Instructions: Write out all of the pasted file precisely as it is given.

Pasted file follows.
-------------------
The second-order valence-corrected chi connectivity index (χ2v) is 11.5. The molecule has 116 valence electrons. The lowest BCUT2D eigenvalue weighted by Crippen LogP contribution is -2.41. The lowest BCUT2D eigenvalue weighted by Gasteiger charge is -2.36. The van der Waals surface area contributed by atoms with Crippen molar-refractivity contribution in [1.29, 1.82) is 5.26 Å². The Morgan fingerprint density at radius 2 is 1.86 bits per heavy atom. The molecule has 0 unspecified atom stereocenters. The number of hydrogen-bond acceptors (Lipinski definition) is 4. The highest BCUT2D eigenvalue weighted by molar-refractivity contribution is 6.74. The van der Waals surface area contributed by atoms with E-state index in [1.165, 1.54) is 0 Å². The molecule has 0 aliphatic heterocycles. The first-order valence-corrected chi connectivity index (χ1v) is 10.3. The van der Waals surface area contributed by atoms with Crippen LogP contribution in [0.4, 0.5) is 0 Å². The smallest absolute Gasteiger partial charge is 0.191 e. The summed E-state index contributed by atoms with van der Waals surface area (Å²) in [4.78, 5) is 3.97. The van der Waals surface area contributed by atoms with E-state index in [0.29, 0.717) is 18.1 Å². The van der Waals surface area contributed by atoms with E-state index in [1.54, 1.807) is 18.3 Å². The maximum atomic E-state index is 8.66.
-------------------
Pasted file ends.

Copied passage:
The second-order valence-corrected chi connectivity index (χ2v) is 11.5. The molecule has 116 valence electrons. The lowest BCUT2D eigenvalue weighted by Crippen LogP contribution is -2.41. The lowest BCUT2D eigenvalue weighted by Gasteiger charge is -2.36. The van der Waals surface area contributed by atoms with Crippen molar-refractivity contribution in [1.29, 1.82) is 5.26 Å². The Morgan fingerprint density at radius 2 is 1.86 bits per heavy atom. The molecule has 0 unspecified atom stereocenters. The number of hydrogen-bond acceptors (Lipinski definition) is 4. The highest BCUT2D eigenvalue weighted by molar-refractivity contribution is 6.74. The van der Waals surface area contributed by atoms with E-state index in [1.165, 1.54) is 0 Å². The molecule has 0 aliphatic heterocycles. The first-order valence-corrected chi connectivity index (χ1v) is 10.3. The van der Waals surface area contributed by atoms with Crippen LogP contribution in [0.4, 0.5) is 0 Å². The smallest absolute Gasteiger partial charge is 0.191 e. The summed E-state index contributed by atoms with van der Waals surface area (Å²) in [4.78, 5) is 3.97. The van der Waals surface area contributed by atoms with E-state index in [0.29, 0.717) is 18.1 Å². The van der Waals surface area contributed by atoms with E-state index in [1.54, 1.807) is 18.3 Å². The maximum atomic E-state index is 8.66.